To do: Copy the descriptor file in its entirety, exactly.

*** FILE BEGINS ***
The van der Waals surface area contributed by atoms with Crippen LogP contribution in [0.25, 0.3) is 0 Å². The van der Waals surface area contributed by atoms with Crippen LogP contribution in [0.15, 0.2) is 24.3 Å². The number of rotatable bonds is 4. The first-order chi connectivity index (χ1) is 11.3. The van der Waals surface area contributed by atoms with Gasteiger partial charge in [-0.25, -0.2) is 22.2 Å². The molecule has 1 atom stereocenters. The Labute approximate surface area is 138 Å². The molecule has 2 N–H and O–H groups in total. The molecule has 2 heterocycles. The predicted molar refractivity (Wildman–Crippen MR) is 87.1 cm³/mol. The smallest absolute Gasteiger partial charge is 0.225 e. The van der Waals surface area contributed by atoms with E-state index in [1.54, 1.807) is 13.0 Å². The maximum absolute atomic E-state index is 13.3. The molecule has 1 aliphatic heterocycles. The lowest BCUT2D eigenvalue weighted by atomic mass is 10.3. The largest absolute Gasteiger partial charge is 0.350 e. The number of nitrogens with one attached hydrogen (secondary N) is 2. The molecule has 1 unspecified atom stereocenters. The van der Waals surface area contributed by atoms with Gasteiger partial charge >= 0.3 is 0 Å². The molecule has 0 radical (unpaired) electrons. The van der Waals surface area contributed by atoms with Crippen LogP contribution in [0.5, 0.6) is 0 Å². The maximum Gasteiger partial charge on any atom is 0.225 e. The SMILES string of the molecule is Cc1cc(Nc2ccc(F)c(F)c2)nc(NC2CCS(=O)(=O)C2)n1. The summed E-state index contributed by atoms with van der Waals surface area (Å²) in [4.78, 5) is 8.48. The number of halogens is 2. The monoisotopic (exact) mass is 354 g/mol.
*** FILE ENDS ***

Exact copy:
The van der Waals surface area contributed by atoms with Crippen LogP contribution in [0.25, 0.3) is 0 Å². The van der Waals surface area contributed by atoms with Crippen LogP contribution in [0.15, 0.2) is 24.3 Å². The number of rotatable bonds is 4. The first-order chi connectivity index (χ1) is 11.3. The van der Waals surface area contributed by atoms with Gasteiger partial charge in [-0.25, -0.2) is 22.2 Å². The molecule has 1 atom stereocenters. The Labute approximate surface area is 138 Å². The molecule has 2 N–H and O–H groups in total. The molecule has 2 heterocycles. The predicted molar refractivity (Wildman–Crippen MR) is 87.1 cm³/mol. The smallest absolute Gasteiger partial charge is 0.225 e. The van der Waals surface area contributed by atoms with E-state index in [1.54, 1.807) is 13.0 Å². The maximum absolute atomic E-state index is 13.3. The molecule has 1 aliphatic heterocycles. The lowest BCUT2D eigenvalue weighted by atomic mass is 10.3. The largest absolute Gasteiger partial charge is 0.350 e. The number of nitrogens with one attached hydrogen (secondary N) is 2. The molecule has 1 unspecified atom stereocenters. The van der Waals surface area contributed by atoms with Gasteiger partial charge >= 0.3 is 0 Å². The molecule has 0 radical (unpaired) electrons. The van der Waals surface area contributed by atoms with Crippen LogP contribution in [0.5, 0.6) is 0 Å². The maximum Gasteiger partial charge on any atom is 0.225 e. The SMILES string of the molecule is Cc1cc(Nc2ccc(F)c(F)c2)nc(NC2CCS(=O)(=O)C2)n1. The summed E-state index contributed by atoms with van der Waals surface area (Å²) in [4.78, 5) is 8.48. The number of halogens is 2. The monoisotopic (exact) mass is 354 g/mol.